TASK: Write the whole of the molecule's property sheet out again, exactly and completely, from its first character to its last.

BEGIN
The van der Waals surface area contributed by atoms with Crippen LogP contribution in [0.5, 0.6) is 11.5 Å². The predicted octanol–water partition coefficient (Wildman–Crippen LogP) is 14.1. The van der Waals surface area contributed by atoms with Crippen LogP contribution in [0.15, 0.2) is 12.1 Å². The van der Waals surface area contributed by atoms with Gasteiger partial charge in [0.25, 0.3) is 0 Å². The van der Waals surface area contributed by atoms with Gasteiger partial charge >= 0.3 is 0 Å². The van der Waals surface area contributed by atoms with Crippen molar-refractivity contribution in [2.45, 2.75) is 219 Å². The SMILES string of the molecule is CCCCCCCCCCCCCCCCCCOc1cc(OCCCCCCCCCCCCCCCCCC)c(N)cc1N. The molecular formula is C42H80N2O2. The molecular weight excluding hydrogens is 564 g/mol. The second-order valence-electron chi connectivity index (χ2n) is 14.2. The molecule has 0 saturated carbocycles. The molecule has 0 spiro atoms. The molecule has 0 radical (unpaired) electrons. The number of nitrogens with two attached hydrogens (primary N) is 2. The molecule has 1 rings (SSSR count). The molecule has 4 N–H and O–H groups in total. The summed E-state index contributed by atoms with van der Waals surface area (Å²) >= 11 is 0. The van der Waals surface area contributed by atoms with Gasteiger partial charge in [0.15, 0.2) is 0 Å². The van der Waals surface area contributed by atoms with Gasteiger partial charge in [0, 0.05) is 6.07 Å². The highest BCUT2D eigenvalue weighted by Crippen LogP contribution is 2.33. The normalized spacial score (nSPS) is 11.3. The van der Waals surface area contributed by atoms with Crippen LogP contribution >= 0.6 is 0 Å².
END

The van der Waals surface area contributed by atoms with Crippen LogP contribution in [0.5, 0.6) is 11.5 Å². The predicted octanol–water partition coefficient (Wildman–Crippen LogP) is 14.1. The van der Waals surface area contributed by atoms with Crippen LogP contribution in [0.15, 0.2) is 12.1 Å². The van der Waals surface area contributed by atoms with Gasteiger partial charge in [0.25, 0.3) is 0 Å². The van der Waals surface area contributed by atoms with Gasteiger partial charge >= 0.3 is 0 Å². The van der Waals surface area contributed by atoms with Crippen molar-refractivity contribution in [2.45, 2.75) is 219 Å². The SMILES string of the molecule is CCCCCCCCCCCCCCCCCCOc1cc(OCCCCCCCCCCCCCCCCCC)c(N)cc1N. The molecular formula is C42H80N2O2. The molecular weight excluding hydrogens is 564 g/mol. The second-order valence-electron chi connectivity index (χ2n) is 14.2. The molecule has 0 saturated carbocycles. The molecule has 0 spiro atoms. The molecule has 0 radical (unpaired) electrons. The number of nitrogens with two attached hydrogens (primary N) is 2. The molecule has 1 rings (SSSR count). The molecule has 4 N–H and O–H groups in total. The summed E-state index contributed by atoms with van der Waals surface area (Å²) >= 11 is 0. The van der Waals surface area contributed by atoms with Gasteiger partial charge in [0.15, 0.2) is 0 Å². The van der Waals surface area contributed by atoms with Gasteiger partial charge in [0, 0.05) is 6.07 Å². The highest BCUT2D eigenvalue weighted by Crippen LogP contribution is 2.33. The normalized spacial score (nSPS) is 11.3. The van der Waals surface area contributed by atoms with Crippen LogP contribution >= 0.6 is 0 Å².